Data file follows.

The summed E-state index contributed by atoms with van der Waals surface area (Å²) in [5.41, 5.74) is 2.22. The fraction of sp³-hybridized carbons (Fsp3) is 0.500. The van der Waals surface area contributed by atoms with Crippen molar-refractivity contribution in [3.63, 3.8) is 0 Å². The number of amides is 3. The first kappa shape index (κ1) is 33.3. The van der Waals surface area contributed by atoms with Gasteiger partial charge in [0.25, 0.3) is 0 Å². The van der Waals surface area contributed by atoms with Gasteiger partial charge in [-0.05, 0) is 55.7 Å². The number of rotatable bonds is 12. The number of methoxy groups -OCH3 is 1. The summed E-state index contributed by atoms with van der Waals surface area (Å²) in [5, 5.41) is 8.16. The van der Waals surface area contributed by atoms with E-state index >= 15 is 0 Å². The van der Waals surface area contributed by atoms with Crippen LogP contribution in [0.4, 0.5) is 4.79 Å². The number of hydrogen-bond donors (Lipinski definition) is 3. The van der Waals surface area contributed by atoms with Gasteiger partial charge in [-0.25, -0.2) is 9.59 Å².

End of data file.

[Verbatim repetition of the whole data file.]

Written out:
The summed E-state index contributed by atoms with van der Waals surface area (Å²) in [5.41, 5.74) is 2.22. The fraction of sp³-hybridized carbons (Fsp3) is 0.500. The van der Waals surface area contributed by atoms with Crippen molar-refractivity contribution in [3.63, 3.8) is 0 Å². The number of amides is 3. The first kappa shape index (κ1) is 33.3. The van der Waals surface area contributed by atoms with Gasteiger partial charge in [0.25, 0.3) is 0 Å². The van der Waals surface area contributed by atoms with Gasteiger partial charge in [-0.05, 0) is 55.7 Å². The number of rotatable bonds is 12. The number of methoxy groups -OCH3 is 1. The summed E-state index contributed by atoms with van der Waals surface area (Å²) in [5, 5.41) is 8.16. The van der Waals surface area contributed by atoms with E-state index >= 15 is 0 Å². The van der Waals surface area contributed by atoms with Crippen LogP contribution in [0.4, 0.5) is 4.79 Å². The number of hydrogen-bond donors (Lipinski definition) is 3. The van der Waals surface area contributed by atoms with Gasteiger partial charge in [-0.25, -0.2) is 9.59 Å².